On January 26th, we had a special Sunday service, our own Dr. Chris Basgier, Acting Director of University Writing at Auburn University, helped us examine how writing can be a way of connecting us to ways of being more fully human. Chris asked us to respond to three prompts and then to share them aloud. At the time I am typing these on March 19th, in the midst of this COVID19 pandemic, when the streets are nearly empty, and likewise, many of the grocery store shelves, I am grateful for the opportunity to hear and type these words. For they remind me that I am forever grateful for this community, with its analytical, deep, thoughtful, humorous, kind, and generous people. We are needed more now than ever.
The three prompts were: I was…. I am… I will be…
1) I was always becoming, stumbling from a place of less understanding. I am perfectly ordinary, in all of its messy beauty. I will be awake. I will keep going. I will be kind in a world in which cruelty is ubiquitous.
2) I was unprepared regarding how difficult learning to play the ukulele would be. I am practicing once like every day. I will be getting better each week because our teacher is encouraging.
3) I was young, bright, energetic, confident – unaware of what I know now. —–the context I lived in was white, middle-class, and English. I am now retired, our children have grown up and left. I’m still facing the problem with my inner critic, despite a resume that includes 2 books and a lot more. “I was —– in my ignorance.” I will be dead soon, and most of my goals will not have been achieved.
4) I was lost. I am here, found. I will be useful.
5) I was married. I am a father and a teacher. I will be strong and resolute in the face of adversity.
6) I was never going to get married and have children. I am a mom, wife, and now a grandma. I will be forever grateful that I’m not what I was.
7) I was introduced to the concept of brainstorming years ago. I am torn as to whether I should be skeptical of brainstorming. I will be brainstorming in the shower, no doubt, but probably not in some organized way with others.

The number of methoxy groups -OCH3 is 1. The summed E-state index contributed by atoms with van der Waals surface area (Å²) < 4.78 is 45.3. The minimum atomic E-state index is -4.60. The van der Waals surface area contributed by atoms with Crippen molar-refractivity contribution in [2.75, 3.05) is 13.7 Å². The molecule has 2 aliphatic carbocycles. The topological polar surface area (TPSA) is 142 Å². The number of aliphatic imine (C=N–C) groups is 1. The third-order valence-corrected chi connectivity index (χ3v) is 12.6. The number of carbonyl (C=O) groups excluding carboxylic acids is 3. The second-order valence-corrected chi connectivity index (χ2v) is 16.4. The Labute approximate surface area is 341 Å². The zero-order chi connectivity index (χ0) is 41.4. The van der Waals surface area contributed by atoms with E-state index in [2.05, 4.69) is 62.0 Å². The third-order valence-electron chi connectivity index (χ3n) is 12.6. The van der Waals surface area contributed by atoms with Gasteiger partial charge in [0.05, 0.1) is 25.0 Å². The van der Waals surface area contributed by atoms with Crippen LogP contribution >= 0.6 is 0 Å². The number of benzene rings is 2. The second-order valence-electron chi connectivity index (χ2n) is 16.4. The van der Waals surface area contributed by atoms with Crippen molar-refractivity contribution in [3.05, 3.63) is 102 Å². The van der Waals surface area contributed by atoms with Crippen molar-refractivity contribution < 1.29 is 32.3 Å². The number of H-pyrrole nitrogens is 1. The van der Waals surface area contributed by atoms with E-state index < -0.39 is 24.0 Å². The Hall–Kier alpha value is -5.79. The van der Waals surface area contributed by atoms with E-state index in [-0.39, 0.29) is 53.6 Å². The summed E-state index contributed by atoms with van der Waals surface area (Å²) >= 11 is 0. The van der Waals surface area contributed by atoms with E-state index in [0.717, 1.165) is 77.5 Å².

8) I was free-spirited, adventurous, and fear-free, except for cockroaches and slippery slopes like ski slopes. I am analytical, goal-oriented and a critical thinker. I will be well-balanced (my wishful thinking.)
9) I was someone who thought, as a child, that parents could do anything in the world, know everything, or if not, their prayers could do that. I am now a parent who knows that parents can’t do everything, and their prayers are just like everyone else’s. I will be telling my kids that when they’re/will be parents, they’ll understand what I’m saying/writing now.
10) I was discouraged, fearful…when I walked in this door, remembering the horrors I have witnessed in my lifetime. I am together with those who believe in freedom, and who will push forward to save it, ever knowing this may be, for now, a lost cause. I will be fearless, in spite of what I know, and will bond with others to achieve a future (perhaps even a far future).
11) I was raised in poverty and with a religion that focused on fear of hell, the idea that women and people of color are “less” and how terrible humans have and will always be. I am healthier and happier among the UU faith and healing with my current religious community. I will be certain to encourage my child to remain engaged with a positive community.
12) I was thinking about asking Conar if he would be willing to accompany me on drums in the near future. I am bending my brain to come up with ideas to communicate. So is Janice! I will be glad when this exercise is completed. But I’ll bet that I will think of it many times in the future.
13) I was afraid that the future/life I want would never come into existence. I am determined to achieve my short- and long-term goals. I will be preparing and planning to accomplish more detailed objectives, which will lead to more achievements in my long-term goals in life.
14) I was asleep. I am awake. I will be tired again. I was tired. I am resting. I will be tired again.
15) I was, when I was a young girl concerned that some people in other parts of the world did not have any paper to write on. This began my dedication to conservation. I am today still concerned that some people still do not have paper to write on. And save most every scrap of paper for most any purpose to reuse in some way. I will be continuing to do so at least with my art creations, and reuse of my used paper napkins.
Submitted by Marcia Rossi on behalf of the AUUF after the service on January 26, 2020.